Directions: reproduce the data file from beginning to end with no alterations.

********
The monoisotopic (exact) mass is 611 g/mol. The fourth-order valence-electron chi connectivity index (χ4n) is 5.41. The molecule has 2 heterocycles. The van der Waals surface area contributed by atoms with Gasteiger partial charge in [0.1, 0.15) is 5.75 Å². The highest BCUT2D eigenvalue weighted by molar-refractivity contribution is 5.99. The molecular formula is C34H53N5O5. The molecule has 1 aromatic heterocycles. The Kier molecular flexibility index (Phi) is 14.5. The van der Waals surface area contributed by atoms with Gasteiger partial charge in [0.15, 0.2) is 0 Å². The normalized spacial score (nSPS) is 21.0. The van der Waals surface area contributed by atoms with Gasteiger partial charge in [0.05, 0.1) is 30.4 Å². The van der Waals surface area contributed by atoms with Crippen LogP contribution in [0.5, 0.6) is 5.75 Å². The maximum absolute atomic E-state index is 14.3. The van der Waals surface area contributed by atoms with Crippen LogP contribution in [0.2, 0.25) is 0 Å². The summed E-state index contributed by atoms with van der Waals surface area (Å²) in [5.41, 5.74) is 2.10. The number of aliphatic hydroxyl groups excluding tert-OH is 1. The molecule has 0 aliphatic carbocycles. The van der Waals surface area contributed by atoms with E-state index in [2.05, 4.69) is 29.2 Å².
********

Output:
The monoisotopic (exact) mass is 611 g/mol. The fourth-order valence-electron chi connectivity index (χ4n) is 5.41. The molecule has 2 heterocycles. The van der Waals surface area contributed by atoms with Gasteiger partial charge in [0.1, 0.15) is 5.75 Å². The highest BCUT2D eigenvalue weighted by molar-refractivity contribution is 5.99. The molecular formula is C34H53N5O5. The molecule has 1 aromatic heterocycles. The Kier molecular flexibility index (Phi) is 14.5. The van der Waals surface area contributed by atoms with Gasteiger partial charge in [0.15, 0.2) is 0 Å². The normalized spacial score (nSPS) is 21.0. The van der Waals surface area contributed by atoms with Gasteiger partial charge in [0.05, 0.1) is 30.4 Å². The van der Waals surface area contributed by atoms with Crippen LogP contribution in [0.5, 0.6) is 5.75 Å². The maximum absolute atomic E-state index is 14.3. The van der Waals surface area contributed by atoms with Crippen LogP contribution in [0.2, 0.25) is 0 Å². The summed E-state index contributed by atoms with van der Waals surface area (Å²) in [5.41, 5.74) is 2.10. The number of aliphatic hydroxyl groups excluding tert-OH is 1. The molecule has 0 aliphatic carbocycles. The van der Waals surface area contributed by atoms with E-state index in [2.05, 4.69) is 29.2 Å².